Teaching in the Western Civ programs brings the problem of historical theology to the fore. In this particular course it makes sense to proceed chronologically, sampling theology and philosophy along the way. But history sets the pace. Literature and art seem to keep up with history fairly well, but philosophy and theology really suffer.
Take Western Civ's first semester. The expected theology lectures cover Genesis, Exodus, a wisdom book or two, a prophet or two, a Gospel, St Paul, a couple of the great ecumenical councils, St Augustine, and Islam. Possibly monasticism as well.
I intend to cover these topics theologically, though some history and literary commentary must sneak in. The challenge is to fit a theological presentation into a chronological course of studies, and to make the students aware of what theology is. "Faith seeking understanding" does not begin with page 1 of Genesis. For any hope of understanding, Faith needs to be duly informed -- the believer should have an acquaintance with the Bible and the habit of hearing it; a familiarity with the liturgy; and, ideally, charity. A grounding in the arts, sciences, and philosophy is indispensable, and elementary Latin helps. For these reasons I think undergraduate programs ought to include pre-Theology, as they include pre-Med and pre-Law: you can't enter the specialties of these learned professions until you've already got what a decent undergraduate education provides.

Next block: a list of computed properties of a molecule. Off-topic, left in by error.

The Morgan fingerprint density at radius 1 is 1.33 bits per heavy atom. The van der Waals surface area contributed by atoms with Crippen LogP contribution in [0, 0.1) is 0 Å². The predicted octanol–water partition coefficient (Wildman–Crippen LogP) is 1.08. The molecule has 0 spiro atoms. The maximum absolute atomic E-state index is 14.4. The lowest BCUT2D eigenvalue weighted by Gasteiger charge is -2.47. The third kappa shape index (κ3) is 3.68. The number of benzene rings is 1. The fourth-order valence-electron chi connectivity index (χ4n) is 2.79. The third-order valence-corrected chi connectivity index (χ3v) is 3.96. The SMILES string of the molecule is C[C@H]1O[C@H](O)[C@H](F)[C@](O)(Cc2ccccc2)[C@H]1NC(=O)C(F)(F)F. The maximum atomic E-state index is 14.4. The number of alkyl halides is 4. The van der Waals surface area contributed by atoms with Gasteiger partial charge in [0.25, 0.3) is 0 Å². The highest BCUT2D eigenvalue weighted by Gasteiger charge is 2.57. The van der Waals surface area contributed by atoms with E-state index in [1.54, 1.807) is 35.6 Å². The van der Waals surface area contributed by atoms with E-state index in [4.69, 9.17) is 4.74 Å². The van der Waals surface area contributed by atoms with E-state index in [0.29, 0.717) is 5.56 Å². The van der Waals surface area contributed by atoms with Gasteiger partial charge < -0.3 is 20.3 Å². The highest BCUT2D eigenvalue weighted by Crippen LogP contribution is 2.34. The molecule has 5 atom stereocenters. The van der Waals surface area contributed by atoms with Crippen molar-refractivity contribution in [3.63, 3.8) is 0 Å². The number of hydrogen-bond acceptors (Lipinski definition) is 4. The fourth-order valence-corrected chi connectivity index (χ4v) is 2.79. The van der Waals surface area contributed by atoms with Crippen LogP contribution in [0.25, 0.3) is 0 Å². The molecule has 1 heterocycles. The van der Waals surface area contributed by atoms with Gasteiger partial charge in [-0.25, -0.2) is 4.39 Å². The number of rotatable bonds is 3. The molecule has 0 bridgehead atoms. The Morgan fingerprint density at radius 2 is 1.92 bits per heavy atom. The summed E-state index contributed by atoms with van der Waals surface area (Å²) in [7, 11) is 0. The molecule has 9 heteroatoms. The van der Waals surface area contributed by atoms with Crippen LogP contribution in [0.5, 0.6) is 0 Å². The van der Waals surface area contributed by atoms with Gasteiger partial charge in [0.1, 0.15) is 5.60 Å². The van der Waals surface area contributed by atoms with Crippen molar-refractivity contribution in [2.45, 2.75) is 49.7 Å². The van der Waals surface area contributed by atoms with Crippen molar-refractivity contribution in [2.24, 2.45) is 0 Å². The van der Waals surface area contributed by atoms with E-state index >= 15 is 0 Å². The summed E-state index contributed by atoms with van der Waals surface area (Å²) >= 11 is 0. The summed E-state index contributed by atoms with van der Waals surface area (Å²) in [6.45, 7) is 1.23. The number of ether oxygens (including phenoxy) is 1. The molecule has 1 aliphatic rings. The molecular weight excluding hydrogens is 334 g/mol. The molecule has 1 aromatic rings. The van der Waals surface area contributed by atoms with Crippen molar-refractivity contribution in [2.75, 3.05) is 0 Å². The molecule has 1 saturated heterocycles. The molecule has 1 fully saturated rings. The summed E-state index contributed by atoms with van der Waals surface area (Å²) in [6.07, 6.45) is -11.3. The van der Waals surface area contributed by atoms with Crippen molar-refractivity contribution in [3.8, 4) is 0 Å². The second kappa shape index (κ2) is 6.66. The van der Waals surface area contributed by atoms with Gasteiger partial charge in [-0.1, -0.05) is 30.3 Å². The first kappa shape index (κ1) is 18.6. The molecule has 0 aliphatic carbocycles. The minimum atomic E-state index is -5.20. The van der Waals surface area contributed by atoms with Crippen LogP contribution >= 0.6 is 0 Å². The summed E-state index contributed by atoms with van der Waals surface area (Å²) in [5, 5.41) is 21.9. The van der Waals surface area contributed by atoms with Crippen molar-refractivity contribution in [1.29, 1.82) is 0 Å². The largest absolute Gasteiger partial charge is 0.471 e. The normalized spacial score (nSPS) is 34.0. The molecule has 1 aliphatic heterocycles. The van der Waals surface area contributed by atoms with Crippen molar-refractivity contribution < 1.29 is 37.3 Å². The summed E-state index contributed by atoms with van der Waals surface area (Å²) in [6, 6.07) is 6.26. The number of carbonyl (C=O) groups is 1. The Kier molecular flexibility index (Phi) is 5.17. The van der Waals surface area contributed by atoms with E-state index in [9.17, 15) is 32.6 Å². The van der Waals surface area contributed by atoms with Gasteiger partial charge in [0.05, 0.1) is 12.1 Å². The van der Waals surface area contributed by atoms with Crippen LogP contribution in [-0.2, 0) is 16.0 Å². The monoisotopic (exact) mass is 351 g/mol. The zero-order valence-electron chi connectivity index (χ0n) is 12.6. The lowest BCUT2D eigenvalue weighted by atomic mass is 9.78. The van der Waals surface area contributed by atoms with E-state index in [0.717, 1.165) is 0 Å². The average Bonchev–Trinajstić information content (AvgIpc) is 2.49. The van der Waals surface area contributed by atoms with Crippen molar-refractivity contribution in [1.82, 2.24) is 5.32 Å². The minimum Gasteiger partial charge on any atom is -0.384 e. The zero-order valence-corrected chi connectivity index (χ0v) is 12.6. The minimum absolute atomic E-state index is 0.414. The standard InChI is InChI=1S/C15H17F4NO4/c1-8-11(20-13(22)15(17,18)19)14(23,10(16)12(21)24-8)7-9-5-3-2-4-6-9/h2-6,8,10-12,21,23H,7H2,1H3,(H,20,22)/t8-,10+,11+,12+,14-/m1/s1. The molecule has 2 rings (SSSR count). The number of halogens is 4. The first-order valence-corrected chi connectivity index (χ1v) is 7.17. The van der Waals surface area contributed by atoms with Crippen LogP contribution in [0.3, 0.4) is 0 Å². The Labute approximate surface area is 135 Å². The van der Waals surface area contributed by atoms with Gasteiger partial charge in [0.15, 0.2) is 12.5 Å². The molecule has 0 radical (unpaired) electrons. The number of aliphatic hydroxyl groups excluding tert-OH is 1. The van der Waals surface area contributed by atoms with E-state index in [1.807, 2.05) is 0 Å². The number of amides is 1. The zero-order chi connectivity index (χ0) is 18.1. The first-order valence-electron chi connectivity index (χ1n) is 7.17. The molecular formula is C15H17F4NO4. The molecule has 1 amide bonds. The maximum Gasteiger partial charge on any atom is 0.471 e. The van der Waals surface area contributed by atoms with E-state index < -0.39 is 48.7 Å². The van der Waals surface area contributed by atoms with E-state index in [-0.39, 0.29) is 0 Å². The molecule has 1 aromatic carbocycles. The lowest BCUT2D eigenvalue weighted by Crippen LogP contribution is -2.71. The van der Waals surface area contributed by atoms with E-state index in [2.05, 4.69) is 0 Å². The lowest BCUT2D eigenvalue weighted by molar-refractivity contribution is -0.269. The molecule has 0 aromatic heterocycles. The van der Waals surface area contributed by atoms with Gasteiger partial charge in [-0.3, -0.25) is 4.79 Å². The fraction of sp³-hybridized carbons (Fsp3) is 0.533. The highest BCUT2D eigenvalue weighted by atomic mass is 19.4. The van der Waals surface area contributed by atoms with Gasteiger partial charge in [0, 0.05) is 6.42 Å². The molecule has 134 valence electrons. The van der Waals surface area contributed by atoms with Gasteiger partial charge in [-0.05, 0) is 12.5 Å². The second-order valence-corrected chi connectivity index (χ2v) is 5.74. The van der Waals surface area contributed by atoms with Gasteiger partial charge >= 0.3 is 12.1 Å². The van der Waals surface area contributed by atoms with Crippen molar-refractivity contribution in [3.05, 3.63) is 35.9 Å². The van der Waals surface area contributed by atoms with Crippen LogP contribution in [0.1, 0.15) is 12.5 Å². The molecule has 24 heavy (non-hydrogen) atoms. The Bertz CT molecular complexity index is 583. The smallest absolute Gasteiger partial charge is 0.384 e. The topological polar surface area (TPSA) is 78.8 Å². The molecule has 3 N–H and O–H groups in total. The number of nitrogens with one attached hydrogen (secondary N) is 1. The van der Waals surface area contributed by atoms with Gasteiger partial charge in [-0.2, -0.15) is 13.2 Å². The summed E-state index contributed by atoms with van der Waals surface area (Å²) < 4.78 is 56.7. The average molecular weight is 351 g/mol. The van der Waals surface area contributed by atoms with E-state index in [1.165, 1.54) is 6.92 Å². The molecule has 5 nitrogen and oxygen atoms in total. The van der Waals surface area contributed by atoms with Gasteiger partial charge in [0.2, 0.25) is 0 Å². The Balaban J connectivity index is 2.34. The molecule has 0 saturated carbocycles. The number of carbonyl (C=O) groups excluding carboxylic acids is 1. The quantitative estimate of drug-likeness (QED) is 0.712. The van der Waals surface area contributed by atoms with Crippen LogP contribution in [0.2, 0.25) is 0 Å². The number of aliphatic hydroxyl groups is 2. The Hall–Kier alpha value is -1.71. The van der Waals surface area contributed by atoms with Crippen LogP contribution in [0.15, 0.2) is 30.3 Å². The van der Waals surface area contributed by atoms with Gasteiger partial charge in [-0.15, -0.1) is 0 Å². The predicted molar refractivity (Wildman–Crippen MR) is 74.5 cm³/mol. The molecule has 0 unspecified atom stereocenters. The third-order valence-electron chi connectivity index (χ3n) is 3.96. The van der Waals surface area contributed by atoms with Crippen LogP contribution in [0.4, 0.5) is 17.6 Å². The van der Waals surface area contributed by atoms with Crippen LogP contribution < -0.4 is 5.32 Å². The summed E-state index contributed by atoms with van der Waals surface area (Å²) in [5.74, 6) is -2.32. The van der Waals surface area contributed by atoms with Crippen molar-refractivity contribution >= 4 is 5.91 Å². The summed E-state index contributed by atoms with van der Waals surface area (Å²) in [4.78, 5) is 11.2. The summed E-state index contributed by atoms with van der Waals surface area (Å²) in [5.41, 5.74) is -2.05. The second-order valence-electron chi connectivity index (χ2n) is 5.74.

Given that we have "college theology," though, and given the requirement of chronological presentation, what's the best way to proceed? Well, take lecture 1, on Genesis. The students will be responsible for having read the book, or parts of it, before the lecture. I don't plan to begin, however, with an exposition of text. Instead I'll begin by explaining that theology is not religious studies; I'll contrast the two approaches, and explain that I will be teaching them about the theological content and interest of the texts they read -- that is, the Catholic theological content and interest. For Islam, I'll take a religious studies perspective, mostly, and conclude with a comparison of Islam and Christianity. Likewise for rabbinical Judaism, which will come into the lecture on the prophets. I believe there's also a lecture of Hellenism and the Jews, which will be fun and important.
Can I lead my students to appreciate that a theological perspective is intelligible and intellectually legitimate? That's one of my big goals, since without this theology is reduced to history. I don't want them to be modernists, rationalists, or po-mo relativists.